Student Code of Conduct
If you believe the conduct issue you’ve observed is an emergency, call 911.
About the Student Code of Conduct
The Student Code of Conduct is a statement of the Contra Costa Community College District’s expectations regarding student standards of conduct, both academic and nonacademic. Students are expected to obey all laws and District policies and regulations. Students shall be subject to discipline for violation of these laws, policies, and regulations.
The Importance of Reporting a Student Conduct Violation
Reporting Student Code of Conduct violations assists the College in identifying and discouraging behavior that conflicts with the building of a safe, strong and just community that respects and protects the diverse interests and goals of all members of the college community, and the ability for Contra Costa College to provide the highest-quality learning and working environment for our community.
Report an incident electronically using the Symplicity Advocate Software (Employees Only)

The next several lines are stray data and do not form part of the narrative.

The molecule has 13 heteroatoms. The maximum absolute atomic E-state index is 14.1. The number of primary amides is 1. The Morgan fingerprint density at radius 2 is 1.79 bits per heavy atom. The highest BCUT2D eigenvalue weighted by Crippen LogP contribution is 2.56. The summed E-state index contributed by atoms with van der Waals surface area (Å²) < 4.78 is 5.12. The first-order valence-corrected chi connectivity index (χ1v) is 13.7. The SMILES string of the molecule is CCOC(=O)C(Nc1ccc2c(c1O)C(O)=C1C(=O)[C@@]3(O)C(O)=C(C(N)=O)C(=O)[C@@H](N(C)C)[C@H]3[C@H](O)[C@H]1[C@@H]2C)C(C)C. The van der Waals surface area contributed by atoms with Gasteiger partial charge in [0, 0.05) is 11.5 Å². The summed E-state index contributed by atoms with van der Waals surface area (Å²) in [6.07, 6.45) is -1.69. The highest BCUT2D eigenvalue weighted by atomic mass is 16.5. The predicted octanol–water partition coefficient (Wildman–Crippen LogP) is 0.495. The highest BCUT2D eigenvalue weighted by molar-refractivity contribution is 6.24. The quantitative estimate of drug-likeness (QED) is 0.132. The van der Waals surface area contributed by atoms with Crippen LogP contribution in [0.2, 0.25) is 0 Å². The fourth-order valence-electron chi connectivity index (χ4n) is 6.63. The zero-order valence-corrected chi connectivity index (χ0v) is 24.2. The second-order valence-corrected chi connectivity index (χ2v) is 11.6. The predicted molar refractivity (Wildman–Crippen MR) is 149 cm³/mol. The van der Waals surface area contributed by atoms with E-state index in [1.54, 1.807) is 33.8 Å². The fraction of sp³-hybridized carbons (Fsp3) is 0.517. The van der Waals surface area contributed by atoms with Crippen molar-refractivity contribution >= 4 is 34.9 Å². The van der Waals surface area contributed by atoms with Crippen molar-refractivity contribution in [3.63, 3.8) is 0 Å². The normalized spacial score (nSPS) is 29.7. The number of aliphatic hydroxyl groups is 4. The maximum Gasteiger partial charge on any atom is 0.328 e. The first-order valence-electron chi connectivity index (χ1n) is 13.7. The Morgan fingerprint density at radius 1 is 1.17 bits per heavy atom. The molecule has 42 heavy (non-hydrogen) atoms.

Log in to the CCC Conduct SharePoint site with your full email username (firstname.lastname@example.org) and InSite password.
For technical assistance on completing the online form, please contact
Students who need to consult with the Dean of Students or submit a report should contact the Dean of Students’ Office at 510.215.3960 or request assistance in reporting from any CCC employee.
Student Code of Conduct
Contra Costa College Student Code of Conduct (printer friendly version)
The Student of Code Conduct is statements depicting the Contra Costa Community College District’s expectations regarding student standards of conduct, in both academic and nonacademic environments. Students are expected to obey all laws and District policies and regulations. Students shall be subject to discipline for violation of these laws, policies, and regulations. Student misconduct may also be subject to other regulations of the District, including but not limited to regulations regarding complaints of harassment, discrimination, intimidation, and bullying.